EGU23-9923, updated on 26 Feb 2023
EGU General Assembly 2023
© Author(s) 2023. This work is distributed under
the Creative Commons Attribution 4.0 License.

A network-based disaster resilience metric for estimating individuals’ loss of access to critical resources during flooding

Matthew Preisser1,2, Paola Passalacqua1, and R. Patrick Bixler2
Matthew Preisser et al.
  • 1University of Texas at Austin Civil, Architectural, and Environmental Engineering
  • 2University of Texas at Austin LBJ School of Public Affairs

Despite major advancements in climate modeling, weather forecasting, and emergency preparedness, deadly floods continue to have a global reach, impacting Eastern Kentucky, USA (July 2022), Assam, India (2022), Cape Town, South Africa (2022), and Insul, Germany (July 2021) to name just a few. The goal of this work is to quantify and forecast in near-real time a flood’s impact at high spatial resolution by estimating how a household’s accessibility to critical infrastructure changes during and immediately after a storm. Our approach consists of a static transportation assignment cost function that solves for the user equilibrium traffic solution. By overlaying the road network with a near-real-time pluvial and fluvial inundation estimate, we estimate the degree to which flooding impacts households’ likely travel patterns to critical resources. The output consists of demand information on both the road and resource infrastructure networks, which we translate into resiliency and redundancy metrics. Our goal for this model is for it to be able to be rapidly deployed across the USA and potentially abroad to better serve communities who would otherwise not have access to such research and information tools. We present a case-study for Austin, Texas as a proof of concept and to highlight the critical decision-making information our approach can provide to those who need it most including emergency responders, flood managers, and residents themselves. Through this network approach, we can estimate who loses access to critical resources completely, whose access has diminished, how resource distribution is or isn’t equitable, hot spot nodes to prioritize remediation, and more. Our approach uses only open-source information including infrastructure, Earth observation, and point measurement data in our multilayer network. This data requirement allows our model to potentially be applicable in numerous regions across the globe. Our future work will explore using the network insights from this model in a dynamic model of adaptive capacity and human infrastructure. This will provide further insights on socio-hydrological interactions and how varying emergency response policies, government interventions, and human trends might impact the recovery trajectories of different communities.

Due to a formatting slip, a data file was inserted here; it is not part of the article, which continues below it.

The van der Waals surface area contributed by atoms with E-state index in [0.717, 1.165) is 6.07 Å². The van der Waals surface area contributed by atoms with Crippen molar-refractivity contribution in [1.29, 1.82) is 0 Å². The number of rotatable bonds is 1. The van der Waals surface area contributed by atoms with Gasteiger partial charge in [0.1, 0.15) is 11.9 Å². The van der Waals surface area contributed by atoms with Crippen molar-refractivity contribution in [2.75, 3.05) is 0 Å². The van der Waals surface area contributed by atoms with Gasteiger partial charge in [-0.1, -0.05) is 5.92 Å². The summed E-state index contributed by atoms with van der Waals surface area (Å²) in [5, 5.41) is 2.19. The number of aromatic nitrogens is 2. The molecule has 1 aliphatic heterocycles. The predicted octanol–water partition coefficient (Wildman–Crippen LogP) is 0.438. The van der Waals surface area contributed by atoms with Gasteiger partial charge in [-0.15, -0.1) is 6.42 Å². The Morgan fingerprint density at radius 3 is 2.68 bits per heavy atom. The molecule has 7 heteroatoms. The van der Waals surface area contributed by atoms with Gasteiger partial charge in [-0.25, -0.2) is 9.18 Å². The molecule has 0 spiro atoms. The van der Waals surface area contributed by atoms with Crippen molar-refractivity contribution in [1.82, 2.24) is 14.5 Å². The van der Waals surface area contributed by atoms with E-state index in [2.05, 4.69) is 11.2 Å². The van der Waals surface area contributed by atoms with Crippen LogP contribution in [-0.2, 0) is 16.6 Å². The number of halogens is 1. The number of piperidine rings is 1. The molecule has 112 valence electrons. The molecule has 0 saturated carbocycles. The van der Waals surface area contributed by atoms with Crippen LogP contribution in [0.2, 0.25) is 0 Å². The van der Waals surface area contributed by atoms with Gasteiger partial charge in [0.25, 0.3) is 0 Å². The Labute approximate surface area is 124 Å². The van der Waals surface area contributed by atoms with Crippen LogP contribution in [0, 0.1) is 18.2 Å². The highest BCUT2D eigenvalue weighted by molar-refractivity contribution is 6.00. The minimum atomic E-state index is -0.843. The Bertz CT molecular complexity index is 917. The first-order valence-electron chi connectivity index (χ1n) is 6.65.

How to cite: Preisser, M., Passalacqua, P., and Bixler, R. P.: A network-based disaster resilience metric for estimating individuals’ loss of access to critical resources during flooding, EGU General Assembly 2023, Vienna, Austria, 24–28 Apr 2023, EGU23-9923,, 2023.